Abstract: This article analyses a certain 'thickening of the border,' a term I coin to underscore a certain blurring of the insides and outsides of the United States with respect to Latin American, primarily Mexican, immigration.  In making this intervention, the article underscores the linkages among a dark legacy of the Immigration Reform and Control Act (ICRA), the militarization of Border Patrol policing practices in the southwestern United States, and "Secure Communities," a mammoth immigration policing programme across much of the United States.

With the agility of a seasoned Border Patrol veteran, the woman rushed after the students. She caught up with them just before they entered the exhibition hall of the eighth annual Border Security Expo, reaching out and grabbing the nearest of them by the shoulder. Slightly out of breath, she said, “You can’t go in there, give me back your badges.”

The astonished students had barely caught a glimpse of the dazzling pavilion of science-fiction-style products in that exhibition hall at the Phoenix Convention Center. There, just beyond their view, more than 100 companies, including Raytheon, General Dynamics, and Verizon, were trying to sell the latest in futuristic border policing technology to anyone with the money to buy it...

William “Drew” Dodds, the salesperson for StrongWatch, a Tucson-based company, is at the top of his game when he describes developments on the southern border of the United States in football terms. In his telling, that boundary is the line of scrimmage, and the technology his company is trying to sell -- a mobile surveillance system named Freedom-On-The-Move, a camera set atop a retractable mast outfitted in the bed of a truck and maneuvered with an Xbox controller -- acts like a “roving linebacker"...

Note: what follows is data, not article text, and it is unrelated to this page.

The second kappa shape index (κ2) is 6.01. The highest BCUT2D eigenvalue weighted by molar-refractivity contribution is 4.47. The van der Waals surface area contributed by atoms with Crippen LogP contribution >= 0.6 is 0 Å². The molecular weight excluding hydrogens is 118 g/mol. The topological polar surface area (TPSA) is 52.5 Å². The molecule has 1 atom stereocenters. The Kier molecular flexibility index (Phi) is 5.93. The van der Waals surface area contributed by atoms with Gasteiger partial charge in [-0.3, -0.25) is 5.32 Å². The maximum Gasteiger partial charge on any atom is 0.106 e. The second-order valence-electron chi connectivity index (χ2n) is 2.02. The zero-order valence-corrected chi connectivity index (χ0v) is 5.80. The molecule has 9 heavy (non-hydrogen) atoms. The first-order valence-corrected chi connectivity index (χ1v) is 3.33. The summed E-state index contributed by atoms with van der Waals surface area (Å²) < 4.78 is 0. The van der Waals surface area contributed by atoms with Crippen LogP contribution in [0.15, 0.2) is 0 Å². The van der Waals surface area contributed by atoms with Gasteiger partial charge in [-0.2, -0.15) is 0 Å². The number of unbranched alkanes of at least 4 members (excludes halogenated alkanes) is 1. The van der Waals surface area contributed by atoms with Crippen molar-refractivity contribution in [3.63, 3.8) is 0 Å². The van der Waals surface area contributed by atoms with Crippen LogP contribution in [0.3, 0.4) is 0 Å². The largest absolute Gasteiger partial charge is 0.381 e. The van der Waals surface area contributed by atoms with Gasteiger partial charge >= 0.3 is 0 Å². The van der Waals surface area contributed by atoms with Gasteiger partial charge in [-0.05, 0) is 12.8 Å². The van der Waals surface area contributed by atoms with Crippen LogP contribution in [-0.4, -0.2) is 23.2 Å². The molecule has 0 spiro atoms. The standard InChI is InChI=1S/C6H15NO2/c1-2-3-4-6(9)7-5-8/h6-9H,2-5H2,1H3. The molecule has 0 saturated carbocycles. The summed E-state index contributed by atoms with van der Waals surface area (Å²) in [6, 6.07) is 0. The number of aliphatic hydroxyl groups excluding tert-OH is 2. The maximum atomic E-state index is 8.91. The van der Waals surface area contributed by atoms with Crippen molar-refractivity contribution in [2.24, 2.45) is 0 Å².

On a particularly dark stretch on the two lane road that traverses the reservation, a group of men appear in the opposite lane in the headlights of our vehicle and are waving at us to stop. They are a group of people without papers from Chiapas—hungry, thirsty, and visibly injured—migrating north through the Tohono O'odham Nation. This Native American reservation is increasingly becoming ground zero for the Border Patrol on the Arizona-Mexico border.

Faced with surging crime and corrupt police forces, many Latin American governments are turning to their militaries to combat citizen insecurity, but the peacetime deployment of the armed forces is not without risk...